Heel Spur: Causes and Prevention
Published: October 16, 2019
Last modified: October 25, 2019
A heel spur is a bony protrusion or growth from the underside of the heel bone. It forms over time due to repetitive muscular and ligament strain from activity such as walking, running, and jumping. It is a condition often associated with plantar fasciitis, which is the inflammation of the fibrous tissue that runs from the heel bone to the ball of the foot, causing heel pain. Contrary to popular belief, a heel spur itself does not cause pain at the heel; rather it is the soft tissue injury associated with it.
The heel spur is simply the reaction to the problem at hand, not the cause. These associated soft tissue injuries usually cause a sharp pain at the heel with the first steps in the morning or with the initial steps after rest. Some report the pain turns into a dull ache and comes back with increased activity throughout the day.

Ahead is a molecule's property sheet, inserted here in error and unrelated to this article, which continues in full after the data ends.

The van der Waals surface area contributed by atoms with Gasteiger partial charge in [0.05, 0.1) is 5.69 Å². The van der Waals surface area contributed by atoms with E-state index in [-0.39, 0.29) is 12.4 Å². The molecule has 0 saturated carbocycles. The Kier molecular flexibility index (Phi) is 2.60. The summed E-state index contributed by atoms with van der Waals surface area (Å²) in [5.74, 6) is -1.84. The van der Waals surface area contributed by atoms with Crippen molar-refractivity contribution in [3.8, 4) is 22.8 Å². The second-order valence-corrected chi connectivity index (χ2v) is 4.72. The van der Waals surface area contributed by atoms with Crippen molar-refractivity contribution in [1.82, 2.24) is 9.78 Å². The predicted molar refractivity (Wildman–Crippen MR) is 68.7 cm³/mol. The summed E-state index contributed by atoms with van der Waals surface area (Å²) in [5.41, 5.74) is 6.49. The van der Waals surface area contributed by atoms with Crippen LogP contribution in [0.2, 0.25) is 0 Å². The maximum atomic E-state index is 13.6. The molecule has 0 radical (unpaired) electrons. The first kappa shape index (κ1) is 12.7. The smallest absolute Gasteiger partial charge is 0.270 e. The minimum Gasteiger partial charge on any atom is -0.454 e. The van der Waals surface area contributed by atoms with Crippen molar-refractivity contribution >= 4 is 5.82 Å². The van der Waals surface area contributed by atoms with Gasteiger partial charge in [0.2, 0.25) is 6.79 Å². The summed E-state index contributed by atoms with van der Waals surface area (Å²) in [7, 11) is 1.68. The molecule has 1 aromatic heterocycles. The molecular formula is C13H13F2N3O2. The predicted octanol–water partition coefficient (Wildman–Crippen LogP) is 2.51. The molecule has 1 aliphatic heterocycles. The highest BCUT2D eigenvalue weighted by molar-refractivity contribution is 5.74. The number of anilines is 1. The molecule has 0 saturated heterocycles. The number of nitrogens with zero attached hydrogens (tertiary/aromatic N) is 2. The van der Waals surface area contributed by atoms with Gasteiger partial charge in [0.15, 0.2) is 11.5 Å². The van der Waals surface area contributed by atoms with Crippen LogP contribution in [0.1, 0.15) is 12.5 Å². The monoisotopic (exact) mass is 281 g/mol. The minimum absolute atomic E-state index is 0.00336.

You can definitely increase your risk of developing a heel spur and associated heel or plantar arch pain by:
- Wearing unsupported footwear
- Not addressing fault foot mechanics and abnormal gait patterns
- Increasing weight bearing activity, especially in sports that require you to run and jump
- Being overweight
Although a heel spur can only be removed by surgical means, the associated pain from various soft tissue injuries can be managed through conservative means such as rest, ice, proper footwear, custom foot orthotics, and daily stretching.
Look for shoes that have a cushioned sole with arch support rather than a shoe that is completely flat. A good shoe will also have good torsional stability, a firm heel counter, and a roomy toe box. In addition, for home shoes, opt for sandals or slippers with a cork foot bed and again, arch support is a priority.
Talk to your local Chiropodist for advice on custom foot orthotics. A custom insole will support your foot in all the right places and correct any harmful compensations or abnormal gait patterns. Furthermore, a heel pad may be added to provide additional cushioning or a horseshoe pad which will offload the heel spur/area of pain.
Finally stretching the muscles and tendons of the foot will reduce tension in these soft tissues as well as strengthen them.
Calf stretched against the wall and on a step are particularly helpful. Remember to hold your stretch for 15-30 seconds, repeating the exercise 10 times on each leg.
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